Aqueous formulations (i.e oil-in-water emulsions, syrups, elixers and injectable preparations) may be formulated to achieve the pH of optimum stability. The determination of the optimum pH may be performed by conventional methods known to those of ordinary skill in the art. Suitable buffers may also be used to maintain the pH of the formulation.

The polypeptides of this invention may also be administered in the form of suppositories for rectal administration of the drug. These compositions can be prepared by mixing the drug with a suitable nonirritating excipient, which is solid at ordinary temperatures but liquid at the rectal temperatures and will therefore melt in the rectum to release the drug. Non-limiting examples of such materials are cocoa butter and polyethylene glycols.

Methods for the production of antibodies directed to a specific peptide or fragment thereof are well known by those of skill in the art. Antibodies can be obtained by injecting an animal with an immunogenic polypeptide of the present invention, or an immunogenic fragment thereof, and recovering the antibodies which are able to complex with said immunogenic peptide or fragment thereof from said animal. Examples of such methods are disclosed in Antibodies, A Laboratory Manual, Harlow and Lane, Cold Spring Harbor Press, 1988, herein incorporated by reference.

Further, the antibodies of the present invention may be either polyclonal antibodies or monoclonal antibodies directed against either CPBAG1 or CPBAG2. For creation of polyclonal antibodies, rabbits and mice are mention as preferable mammals to raise the same. Techniques for making monoclonal antibodies by hybridoma are well known to the skilled artisan.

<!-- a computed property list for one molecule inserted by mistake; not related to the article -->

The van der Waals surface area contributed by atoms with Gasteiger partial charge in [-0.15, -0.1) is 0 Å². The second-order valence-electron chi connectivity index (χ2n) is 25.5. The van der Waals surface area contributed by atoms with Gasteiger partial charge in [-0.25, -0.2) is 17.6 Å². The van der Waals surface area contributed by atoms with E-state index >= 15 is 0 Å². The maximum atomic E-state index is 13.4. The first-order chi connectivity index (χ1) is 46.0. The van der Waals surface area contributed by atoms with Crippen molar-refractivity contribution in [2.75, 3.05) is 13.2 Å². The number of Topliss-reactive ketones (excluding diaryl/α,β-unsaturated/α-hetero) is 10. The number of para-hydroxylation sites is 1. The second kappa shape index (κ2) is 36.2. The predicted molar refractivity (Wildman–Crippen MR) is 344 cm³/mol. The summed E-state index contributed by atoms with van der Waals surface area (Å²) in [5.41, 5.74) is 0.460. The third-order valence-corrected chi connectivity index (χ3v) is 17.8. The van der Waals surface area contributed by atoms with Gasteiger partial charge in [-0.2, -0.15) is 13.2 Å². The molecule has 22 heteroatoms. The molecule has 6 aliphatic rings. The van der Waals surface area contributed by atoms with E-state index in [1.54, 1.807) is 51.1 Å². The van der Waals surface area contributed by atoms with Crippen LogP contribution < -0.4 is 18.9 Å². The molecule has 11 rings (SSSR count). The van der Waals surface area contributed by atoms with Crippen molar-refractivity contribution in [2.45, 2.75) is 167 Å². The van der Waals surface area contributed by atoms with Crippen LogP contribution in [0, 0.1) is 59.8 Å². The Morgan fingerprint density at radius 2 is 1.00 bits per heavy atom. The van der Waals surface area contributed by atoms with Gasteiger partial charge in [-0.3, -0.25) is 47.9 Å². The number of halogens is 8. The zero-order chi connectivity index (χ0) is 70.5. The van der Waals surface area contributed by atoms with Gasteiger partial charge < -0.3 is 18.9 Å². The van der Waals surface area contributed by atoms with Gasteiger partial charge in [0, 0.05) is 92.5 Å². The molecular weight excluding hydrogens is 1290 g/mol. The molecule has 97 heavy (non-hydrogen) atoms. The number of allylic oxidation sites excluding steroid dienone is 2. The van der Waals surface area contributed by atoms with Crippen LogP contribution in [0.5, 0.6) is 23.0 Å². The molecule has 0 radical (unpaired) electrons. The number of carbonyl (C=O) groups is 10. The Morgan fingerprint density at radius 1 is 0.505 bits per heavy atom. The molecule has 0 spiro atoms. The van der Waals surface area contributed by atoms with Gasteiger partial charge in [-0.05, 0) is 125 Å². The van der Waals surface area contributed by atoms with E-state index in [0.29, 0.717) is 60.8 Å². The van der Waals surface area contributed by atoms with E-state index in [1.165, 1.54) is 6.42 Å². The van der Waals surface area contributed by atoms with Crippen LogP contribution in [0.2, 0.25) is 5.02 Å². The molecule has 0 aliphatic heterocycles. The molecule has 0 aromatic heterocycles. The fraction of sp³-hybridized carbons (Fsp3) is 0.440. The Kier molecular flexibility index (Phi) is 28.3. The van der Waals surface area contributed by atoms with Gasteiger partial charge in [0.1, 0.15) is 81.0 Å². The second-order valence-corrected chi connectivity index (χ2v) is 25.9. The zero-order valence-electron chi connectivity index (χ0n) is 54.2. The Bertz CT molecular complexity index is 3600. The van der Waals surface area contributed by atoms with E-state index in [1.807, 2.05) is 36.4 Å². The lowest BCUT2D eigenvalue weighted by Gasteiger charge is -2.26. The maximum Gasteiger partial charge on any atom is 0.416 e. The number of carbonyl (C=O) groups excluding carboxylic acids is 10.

Techniques that make it possible to humanize antibodies have been described in the following references: Waldmann T. (1991). Science. 252: 1657-1662; Winter G. et al. (1993). Immunology Today. 14(6): 243-246; Carter et al. (1992). Proc. Natl. Acad. Sci, USA. 89: 4285-4289; and Singer et al. (1993). Journal of Immunology. 150(7): 2844-2857, each of which are incorporated herein by reference.

In another embodiment of the present invention is a process for screening for a polynucleotide that encodes a protein having carboxypeptidase B comprising hybridizing a polynucleotide that is complementary to a polynucleotide which encodes a polypeptide comprising an amino acid sequence that is at least 70% (preferably 80%, more preferably 90%, most preferably 95%) homologous to CPBAG1 or CPBAG2 to the polynucleotide to be screened; expressing the polynucleotide to produce a protein; and detecting the presence or absence of carboxypeptidase B activity in said protein.

In still another embodiment of the present invention is a method for detecting a polynucleotide having at least 70% homology to an isolated polynucleotide which encodes a polypeptide comprising an amino acid sequence that is at least 70% (preferably 80%, more preferably 90%, most preferably 95%) homologous to CPBAG1 or CPBAG2 by contacting a nucleic acid sample with a probe or primer comprising at least 15 consecutive nucleotides of the aforementioned isolated polynucleotide, or at least 15 consecutive nucleotides of the complement thereof.

Another embodiment of the present invention is a method for producing a polynucleotide having at least 70% homology to an isolated polynucleotide, which encodes a polypeptide comprising an amino acid sequence that is at least 70% (preferably 80%, more preferably 90%, most preferably 95%) homologous to CPBAG1 or CPBAG2 by:

    • (a) hybridizing a nucleic acid sample with a primer pair, wherein said primer pair comprises a first primer which is complementary to at least 15 consecutive nucleotides near the 5′ end of the isolated polynucleotide, and a second primer which is complementary to at least 15 consecutive nucleotides near the 3′ end of the isolated polynucleotide, and
    • (b) synthesizing said polynucleotide.